Question for Axter (about basic_ios)

Axter,

Thank you for your explanation for my last question
http://www.experts-exchange.com/jsp/qManageQuestion.jsp?qid=20308360

I want to know a little more:)

>According to the C++ standard, you're not allow to pass by value.

What is a C++ standard? Do I have that :-)

>private:
>basic_ios(const basic_ios& ); // not defined
>basic_ios& operator=(const basic_ios&); // not defined
>istream and istringstream both derive from basic_ios.  
>The standard defines basic_ios copy constructor
>and assignment operator as both private and not defined.

You mean 'private' shoul avoid basic_ios to be copied by me in compiling time?

And how do I know what belong to basic_ios ?
learnAsked:
Who is Participating?
 
AxterConnect With a Mentor Commented:
>>What is a C++ standard? Do I have that :-)
More then likely not.  It's not free, and it doesn't come with any of the major compilers.

You can get a draft copy free from the following link:
http://cs.calvin.edu/c++/C++Standard-Nov97/

You can purchase the C++ standard via the following link:
http://webstore.ansi.org/ansidocstore/product.asp?sku=ISO%2FIEC+14882%2D1998
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AxterCommented:
>>You mean 'private' shoul avoid basic_ios to be copied by
>>me in compiling time?

Yes.


>>And how do I know what belong to basic_ios ?
The C++ standard states that it's a decendent of basic_ios.
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nietodCommented:
>> What is a C++ standard? Do I have that :-)
The C++ standard is the set of rules that define the C++ language.  The define the sytax of the C++ language (i.e. ";" ends a statement, "::" is the scope resolution operator), how language constructs are to behave (i.e. what does a for loop do) how memory is to be organized (memory is stored by bytes of at least 8 bits.  Each byte must be large enough to store a character of the host's character set.  Each byte is stored at unique addresses....).   Amazingly about 1/2 of the standard does not deal with the Langauge proper, but with the STL library, which is really a library written in the C++ language, and not (in many ways) part of the language.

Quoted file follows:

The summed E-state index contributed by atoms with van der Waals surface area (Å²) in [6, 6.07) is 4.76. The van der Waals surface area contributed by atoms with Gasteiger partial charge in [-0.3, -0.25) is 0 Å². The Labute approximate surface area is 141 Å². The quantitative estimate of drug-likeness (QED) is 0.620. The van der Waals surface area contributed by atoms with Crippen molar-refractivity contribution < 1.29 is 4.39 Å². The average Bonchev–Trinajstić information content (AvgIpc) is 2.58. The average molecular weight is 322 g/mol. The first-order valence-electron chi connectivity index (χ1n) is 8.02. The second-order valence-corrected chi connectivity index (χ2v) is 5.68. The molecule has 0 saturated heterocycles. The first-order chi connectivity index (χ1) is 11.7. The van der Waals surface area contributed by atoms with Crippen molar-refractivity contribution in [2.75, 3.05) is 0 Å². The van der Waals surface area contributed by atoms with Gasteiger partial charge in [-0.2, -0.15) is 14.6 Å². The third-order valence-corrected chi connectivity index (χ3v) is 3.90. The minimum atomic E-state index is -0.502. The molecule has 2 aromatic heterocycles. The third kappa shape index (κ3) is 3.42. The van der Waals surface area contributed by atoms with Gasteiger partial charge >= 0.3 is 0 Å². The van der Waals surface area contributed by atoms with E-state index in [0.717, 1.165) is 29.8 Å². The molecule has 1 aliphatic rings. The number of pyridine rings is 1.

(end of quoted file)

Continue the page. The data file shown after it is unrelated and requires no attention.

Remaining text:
The standard was developed by a joint committee of ANSI (American National standards Institute) and ISO (International standards Organization (In English)).   If you are interested in its development I strongly suggest you read Bjarne Stroustrup's The Design and Evolution of C++.   It takes you form the Roots of C++ to nearly the end of its standarization.   Its entertaining reading and of some (not a lot) value to a programmer.
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learnAuthor Commented:
To nietod,

Thanks a lot for your interesting explanation :-)
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learnAuthor Commented:
Thanks for your help.
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